There is a curious contrast between today's high-fidelity stereo market and many (probably most) headphones sold today. While the home-stereo market typically touts flat frequency response, the head-fi market is occupied by many products that intentionally deviate from a perceptually flat frequency response to cater to a certain audio aesthetic. Veteran headphone manufacturer Audio-Technica has cunningly segregated its product lines not into a traditional hierarchy of price and quality but along the lines of sound signature preference. Its Sound Reality range of headphones is clearly geared toward the "audiophile on the go," and the ATH-SR9 over-the-ear headphone ($449) is its newly crowned flagship. The SR9 basically promises to be an upgraded, refined version of the previous flagship ATH-MSR7, and it is ... well, mostly.
Audio-Technica has done a great job of including a variety of accessories that greatly increase the SR9's value proposition. It comes with a hard carrying case, a quarter-inch gold-plated adapter, a standard four-foot cable with in-line controls and a microphone, and a standard 10-foot cable. Both cables terminate into dual A2DC connectors (Audio Designed Detachable Coaxial) at the headphone end. The SR9 has 45mm drivers and a nominal impedance of 47 ohms, which makes it fairly easy to drive, even for mobile phones. My listening impressions were mostly formed using my Cowon P1 Plenue digital audio player and the headphone output of my Onkyo P-3000R stereo preamplifier.
The materials used to construct the SR9 are quite nice and clearly of a higher caliber than the considerably less expensive MSR7 ($249). The ear pads, in particular, have a much softer synthetic leather, as does the headband. The housings on the SR9 are tastefully designed, and they're noticeably narrower than the MSR7. Audio-Technica has done a wonderful job elevating the visual appeal of the SR9 while simultaneously making it less ostentatious. The deft mixture of polished and matte textures with the subtle emblem on the cups quietly screams, "I take sound seriously" without shouting "Look at me, I'm privately listening to music in public!" Even though the SR9's construction is still mostly plastic, the general feel is less creaky. It's worth noting that, prior to the SR9, I didn't have any real quality complaints about the MSR7. Only now that I have the two side-by-side are the differences highlighted.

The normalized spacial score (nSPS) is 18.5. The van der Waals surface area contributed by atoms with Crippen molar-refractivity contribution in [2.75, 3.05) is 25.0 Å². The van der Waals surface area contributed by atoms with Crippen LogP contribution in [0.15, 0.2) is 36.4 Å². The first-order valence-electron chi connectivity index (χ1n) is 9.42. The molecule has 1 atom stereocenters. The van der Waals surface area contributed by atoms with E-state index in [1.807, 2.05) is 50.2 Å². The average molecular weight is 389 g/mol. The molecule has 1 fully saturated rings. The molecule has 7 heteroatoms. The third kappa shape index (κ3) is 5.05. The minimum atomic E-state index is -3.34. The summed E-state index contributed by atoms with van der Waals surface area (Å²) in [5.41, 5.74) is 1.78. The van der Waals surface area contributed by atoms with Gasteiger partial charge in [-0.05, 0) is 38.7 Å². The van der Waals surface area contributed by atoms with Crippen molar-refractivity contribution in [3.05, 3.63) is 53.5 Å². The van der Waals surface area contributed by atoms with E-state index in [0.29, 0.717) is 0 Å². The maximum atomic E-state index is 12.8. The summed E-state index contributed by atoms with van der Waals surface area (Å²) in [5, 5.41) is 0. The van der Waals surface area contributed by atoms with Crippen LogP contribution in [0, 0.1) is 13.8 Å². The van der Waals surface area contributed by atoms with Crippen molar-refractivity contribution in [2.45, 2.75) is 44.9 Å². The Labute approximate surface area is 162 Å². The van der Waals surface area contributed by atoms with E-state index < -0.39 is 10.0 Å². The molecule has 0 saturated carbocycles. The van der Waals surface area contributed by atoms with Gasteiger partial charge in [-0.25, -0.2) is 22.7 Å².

I work as a mechanic, which is a dirty, sweaty job filled with constant noise that often requires hearing protection. I also enjoy weightlifting in my spare time, and I enjoy listening to music when doing so--which requires a headphone that stays put and remains comfortable even when soaked with sweat. I bring up both points merely to spotlight the fact that the SR9 stood up to the rigors of both situations quite well. I can wear them for hours on end without even noticing their presence. The clamping force is firm, but the deep, cushy ear pads and the fairly lightweight design combine to keep the clamping force from being a source of discomfort.
The headphones also isolate noise from getting in and music from getting out very well. I owned a pair of first-generation Bose QC15s; and, even without noise cancellation, the SR9's excellent isolation cancels more ambient sound simply by fitting firmly. Comfort and utility are necessities when considering portable headphones, and the SR9 can't be praised enough in these categories.
In terms of sonic performance, though, the SR9 is an unfortunate deviation from the already borderline-bright MSR7. Everything that made the MSR7 great is still present. The soundstage is great for a portable headphone. Clarity is excellent, as is the delineation between musical elements. However, the SR9's tonal balance is uncomfortably cool and bright. Listening at a mild to moderate volume will reward the more analytical listener with a cornucopia of musical details. Sadly, this becomes a textbook case of "too much of a good thing." Once the volume is pushed to louder levels, the SR9 transforms from a refined gentleman into a homicidal maniac. Generally speaking, I find music much more enjoyable when played at visceral listening levels, but the SR9's excessive upper-treble energy combined with its anemic bass response forced me toward music that doesn't highlight these weaknesses.